Bruno Mars and Anderson .Paak’s new album will give you an evening you’ll never forget

Zach King

Since 2016, late 20th-century nostalgia has blasted through the pop music landscape. New, yet familiar sounds have been invading the airwaves as artists attempt to find other styles outside of the New-Wave Synth Pop that dominated the early 2010s. Today, the stylistic shift that many pop artists seem to have latched onto seems to be mixing modern 808 sounds with the themes of the 1980s: older synths, bass, and guitar styles. 

Bruno Mars, specifically, has a tendency to break the current rhythm of pop music in favor of sounds he believes better fit his style and vocal abilities. His most popular album, 2016’s “24K Magic,” was straight-up a 90s R&B album, frequently utilizing talkbox vocals, bouncing basslines, and the signature G-Funk synthesizers.

Such a concept is showcased in the theme of his new collaboration project — and he could not have picked a better partner to execute it with. Anderson .Paak, who found initial fame with 2016’s “Malibu,” has been a leader in the West Coast neo-soul and funk movement that has influenced numerous artists in the past few years.

Anderson .Paak and Bruno Mars are a match made in heaven on their new album
(Photo courtesy of Florent Déchard)

The duo’s, or “Silk Sonic’s,” debut single, “Leave The Door Open,” broke the internet with its 70s inspired grooves, popping piano and bells, beautiful use of falsettos, choir-like vocals, and the undeniable chemistry between the two lead artists. Less than a month after its release, the song had more than 230 million streams on listening platforms and 90 million YouTube views.

“An Evening With Silk Sonic” is a solid blend of 70s psychedelic funk and modern neo-soul that satisfies one’s craving for an album that stresses quality over quantity. Originally, the 31 minute, nine-track project runtime can be perceived as rather short, especially compared to the lengthier durations of most attention-garnering albums. Nevertheless, the runtime is perfect for a project like this, as it is long enough to incorporate the numerous different sounds of the 70s pop music, but does not overstay its welcome.

Those who listen to 70s music will easily recognize clear influences on numerous racks throughout the project. “Skate,” a song driven by its shiny guitar riffs and clean orchestral moments, is reminiscent of the styles of Kool and the Gang or Barry White. “Put On A Smile,” which showcases Mars’ vocal ability, is similar to Marvin Gaye and his smooth-jazz piano-based groove.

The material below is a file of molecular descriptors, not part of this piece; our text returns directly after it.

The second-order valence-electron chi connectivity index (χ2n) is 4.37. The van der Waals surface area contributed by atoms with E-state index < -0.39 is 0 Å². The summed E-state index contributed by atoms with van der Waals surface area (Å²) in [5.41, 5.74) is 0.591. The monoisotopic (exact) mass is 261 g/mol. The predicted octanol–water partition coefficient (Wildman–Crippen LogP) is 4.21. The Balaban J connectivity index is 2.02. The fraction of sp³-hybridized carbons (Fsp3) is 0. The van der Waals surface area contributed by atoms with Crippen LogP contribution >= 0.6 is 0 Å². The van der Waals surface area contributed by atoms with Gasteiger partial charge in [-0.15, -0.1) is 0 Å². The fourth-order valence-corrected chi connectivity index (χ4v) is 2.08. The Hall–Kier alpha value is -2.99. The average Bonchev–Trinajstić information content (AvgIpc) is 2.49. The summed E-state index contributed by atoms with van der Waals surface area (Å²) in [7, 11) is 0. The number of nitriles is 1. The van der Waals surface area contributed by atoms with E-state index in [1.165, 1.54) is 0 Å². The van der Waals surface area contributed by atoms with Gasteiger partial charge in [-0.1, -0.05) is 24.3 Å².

The project’s sound becomes stale, however, when the duo leans into their influences too much — causing a repetition of themes on multiple tracks that dull an otherwise rather crisp listening experience. 

The third track, “Fly As Me,” and the seventh track, “777,” are both essentially more polished versions of tracks you would see on a James Brown or Little Richard project. While neither are particularly bad tracks, both are stylistically identical. The omission of “777” would have smoothened the listening experience and avoided slowing the flow of the project.

Bootsy Collins, seen here with Anderson .Paak and Bruno Mars, lays the backdrop for .Paak and Mars to shine (Photo courtesy of Silk Sonic)

The best songs on “An Evening With Silk Sonic” are the ones that both embrace their influences while modernizing past styles. Case in point: the best track is “After Last Night,” which features esteemed bassist Thundercat. 

The song shamelessly exploits each featured artists’ strengths to their full extent. Mars and .Paak’s vocal synergy is on full display throughout the track, Collins’ naturally smooth spoken word adlibs are wonderful and it’s all laid over a beautifully atmospheric yet cinematic backing conducted by Thundercat’s bass. Each artist brings the most to the table with their unique skill sets, creating a fantastic four-minute listening experience that only gets better when it’s followed by“Smoking Out The Window,” another flawless track. 

Although some songs seem lackluster compared to the rest, Mars and .Paak were very successful in developing their vision for what Silk Sonic could be. If you are looking for something genre-bending or boundary-pushing, “An Evening With Silk Sonic” is going to disappoint you. However, if you want a groovy and fun half an hour from two of the most consistent artists in the music industry, this album is indispensable.